The first day I started at the Chicago Police Academy, my class was polled as to why we had signed on with the CPD. The instructor was just waiting for the first, "I want to help people and make a difference in people's lives" line. It was given by the fourth person to be asked, and the speech began. We were told that we were just there to try and keep a lid on things, not to change the world. I felt differently, but said nothing.
About five years later, I was assigned to a case in which the star witness was a small, wispy 15-year-old Hispanic kid named Andy. He had witnessed the gang-related stabbing of his best friend and, undeterred by threats and taunts from the offenders' gang associates, came through for his badly injured buddy. As a result, the three assailants went to prison.
I kept in contact with Andy throughout the next several years. At one point, he adopted the dress and mannerisms of a local gang, but denied being a gang-banger. He said he was just trying to fit in. Andy had some run-ins with the police over the next year or two. Mostly he was caught in street sweeps of gang members. I ran interference a few times, but he spent more than one evening in a jail cell after he turned 17.
For reasons he wouldn't discuss, Andy dropped out of high school in the middle of his senior year. He asked me for help and a job reference. On the condition that he work towards a G.E.D., I took him to a local McDonald's the owner/operator and I had previously worked together on a loitering problem. On my word, Andy was given a job.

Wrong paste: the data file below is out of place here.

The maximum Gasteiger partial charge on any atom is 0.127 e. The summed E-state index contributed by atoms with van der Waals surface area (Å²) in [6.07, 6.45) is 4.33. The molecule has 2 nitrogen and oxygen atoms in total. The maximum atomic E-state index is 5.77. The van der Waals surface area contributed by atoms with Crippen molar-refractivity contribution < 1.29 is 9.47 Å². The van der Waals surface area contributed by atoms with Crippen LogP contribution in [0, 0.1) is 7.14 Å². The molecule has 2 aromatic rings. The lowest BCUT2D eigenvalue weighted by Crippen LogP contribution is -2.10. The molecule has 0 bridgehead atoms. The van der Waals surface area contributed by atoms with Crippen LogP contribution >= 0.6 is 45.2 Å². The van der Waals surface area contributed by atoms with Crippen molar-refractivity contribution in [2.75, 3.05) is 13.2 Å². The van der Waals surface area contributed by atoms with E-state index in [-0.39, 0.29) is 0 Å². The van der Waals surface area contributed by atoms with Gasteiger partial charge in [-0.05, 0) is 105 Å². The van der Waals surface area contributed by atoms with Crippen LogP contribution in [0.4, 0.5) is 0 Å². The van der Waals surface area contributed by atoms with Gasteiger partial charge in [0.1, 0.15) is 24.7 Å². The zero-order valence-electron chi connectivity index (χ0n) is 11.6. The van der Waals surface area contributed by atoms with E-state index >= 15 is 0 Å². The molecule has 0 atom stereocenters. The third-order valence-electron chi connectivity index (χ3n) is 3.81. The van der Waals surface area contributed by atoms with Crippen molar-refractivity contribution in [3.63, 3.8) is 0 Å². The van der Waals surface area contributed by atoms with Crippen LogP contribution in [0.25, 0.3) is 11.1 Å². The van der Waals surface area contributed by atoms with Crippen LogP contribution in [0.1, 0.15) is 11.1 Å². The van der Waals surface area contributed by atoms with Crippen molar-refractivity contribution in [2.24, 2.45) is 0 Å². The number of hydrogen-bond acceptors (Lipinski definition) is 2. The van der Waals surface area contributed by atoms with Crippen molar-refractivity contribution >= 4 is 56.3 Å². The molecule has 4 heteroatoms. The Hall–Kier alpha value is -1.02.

Andy did well at McDonald's and after getting his G.E.D., was promoted to junior manager. But Andy had always admired the Marine Corps insignia pin that I wear on my uniform shirt flap pocket. When we first met, he had talked about joining up but I figured he'd given up on the idea.
My pager went off one afternoon a few months later. It was Andy and he seemed to be upset. He had gone to see a Marine recruiter and was told that because of his past run-ins with the law, he wouldn't even make it past the interview stage.
The next day, I went to see the recruiter to plead my case for the kid, now 19. The recruiter told me he'd never seen anybody, much less a cop, care so much about an inner city kid.
I soon got a call from the recruiter's commander and made an appointment to see him. I went in uniform and was ushered into an inner office. A square-jawed, recruiting poster image major came into the room. He had read the memo faxed to him by the sergeant telling of my wherewithal to get Andy into the Corps.
I told the major of Andy's determination and courage in the stabbing incident and all he had overcome since. I explained that in the inner city, young men sometimes have to "walk the walk and talk the talk" in order to survive and that sometimes the "act" gets them in trouble. I vouched that Andy had what it took for the Corps.
Andy was allowed to take the entrance tests and did well. He passed his physical, his past troubles were waived and off he went to boot camp.
We kept in touch, and one Friday afternoon, three months later, my beeper went off. It was Andy. He told me he had a surprise for me. Later that evening, I was called in to the station to meet a young man, resplendent in a crisp, Marine class A uniform with a P.F.C. chevron on each arm, a rifle expert badge on his chest and his chest puffed out with pride. Andy was not only a Marine; his drill instructors had also awarded him a meritorious promotion. My eyes welled up with tears of joy.
On my drive home that evening, I remembered that first day in the police academy. I'd been told I wasn't there to make a difference in people's lives. I would now have to say: I beg to differ.